Male workers in their 60s outnumber newbiesKorean male workers in their 60s or older outnumbered those in their 20s last year, data showed yesterday, suggesting that the country’s labor market is getting older amid chronically low birth rates and a rapidly aging population.
According to the data by Statistics Korea, the number of male workers aged 60 or older came to about 1.8 million at the end of last year, up 6.3 percent from 1.69 million tallied a year earlier.
The figure exceeded the 1.72 million male workers in their 20s last year, which was down 0.6 percent from a year earlier.
This is the first time that employed people in their 60s or older outnumbered those in their 20s since related data started to be compiled in 1963.
The reversal is attributable partly to the overall demographic changes in Korea where low birth rates and an aging population are creating an older labor market, experts say.
Korea’s birthrate was 1.24 as of 2011, which is much lower than other major industrialized countries.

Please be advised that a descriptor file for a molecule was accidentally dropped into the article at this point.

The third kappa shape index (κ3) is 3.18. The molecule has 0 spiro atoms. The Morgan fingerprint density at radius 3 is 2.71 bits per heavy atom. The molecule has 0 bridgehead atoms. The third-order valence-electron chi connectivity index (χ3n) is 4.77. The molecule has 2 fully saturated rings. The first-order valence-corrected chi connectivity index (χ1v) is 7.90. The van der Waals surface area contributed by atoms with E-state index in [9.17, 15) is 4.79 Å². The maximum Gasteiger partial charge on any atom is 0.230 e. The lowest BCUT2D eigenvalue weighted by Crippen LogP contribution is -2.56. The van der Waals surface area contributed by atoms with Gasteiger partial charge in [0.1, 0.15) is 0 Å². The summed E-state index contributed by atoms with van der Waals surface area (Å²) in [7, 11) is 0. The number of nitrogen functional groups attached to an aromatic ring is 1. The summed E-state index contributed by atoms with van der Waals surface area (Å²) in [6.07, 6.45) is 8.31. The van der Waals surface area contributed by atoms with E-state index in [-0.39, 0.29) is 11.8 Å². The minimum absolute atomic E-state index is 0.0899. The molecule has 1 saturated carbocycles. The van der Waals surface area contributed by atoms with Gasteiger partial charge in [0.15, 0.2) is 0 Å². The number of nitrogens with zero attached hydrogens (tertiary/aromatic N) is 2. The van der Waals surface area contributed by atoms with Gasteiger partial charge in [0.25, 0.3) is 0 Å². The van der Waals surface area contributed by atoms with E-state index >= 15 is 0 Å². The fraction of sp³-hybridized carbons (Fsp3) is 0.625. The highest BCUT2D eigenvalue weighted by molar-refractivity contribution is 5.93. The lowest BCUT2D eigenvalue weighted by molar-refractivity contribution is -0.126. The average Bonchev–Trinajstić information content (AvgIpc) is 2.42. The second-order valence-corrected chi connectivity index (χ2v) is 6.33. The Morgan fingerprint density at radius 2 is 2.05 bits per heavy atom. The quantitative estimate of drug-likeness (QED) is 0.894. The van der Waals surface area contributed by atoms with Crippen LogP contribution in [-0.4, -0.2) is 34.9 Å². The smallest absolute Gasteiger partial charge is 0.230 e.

A presidential committee dealing with low birth and aging population problems estimated last week that the country’s birth rate rose to 1.3 in 2012 but it is still much lower than 2.1, a figure required to maintain the country’s population.
The number of people in their 20s made up 16.9 percent of the total population in 2002 but that ratio dropped to 13.6 percent last year.
The ratio of senior citizens rose from 11.9 percent to 16.5 percent over the same period.
The overall sluggish labor market also seems to be playing a part as it is taking a toll especially on younger generations. A growing number of younger people are leaving the job market to continue their education or to better prepare before job hunting.
Korea’s jobless rate stood at 2.9 percent in December but the rate among younger people aged 15 to 29 was 7.5 percent, the highest level since June when the rate rose to 7.7 percent.
Meanwhile, more senior citizens are forced to keep working to support their families and themselves due to toughened economic conditions.
“Changes in demographic structure are a main reason for the reversal in the work force between the young and old generations,” a statistics agency official said.
“A decline in employment rates among those in their 20s during the second half of last year also played a role.”
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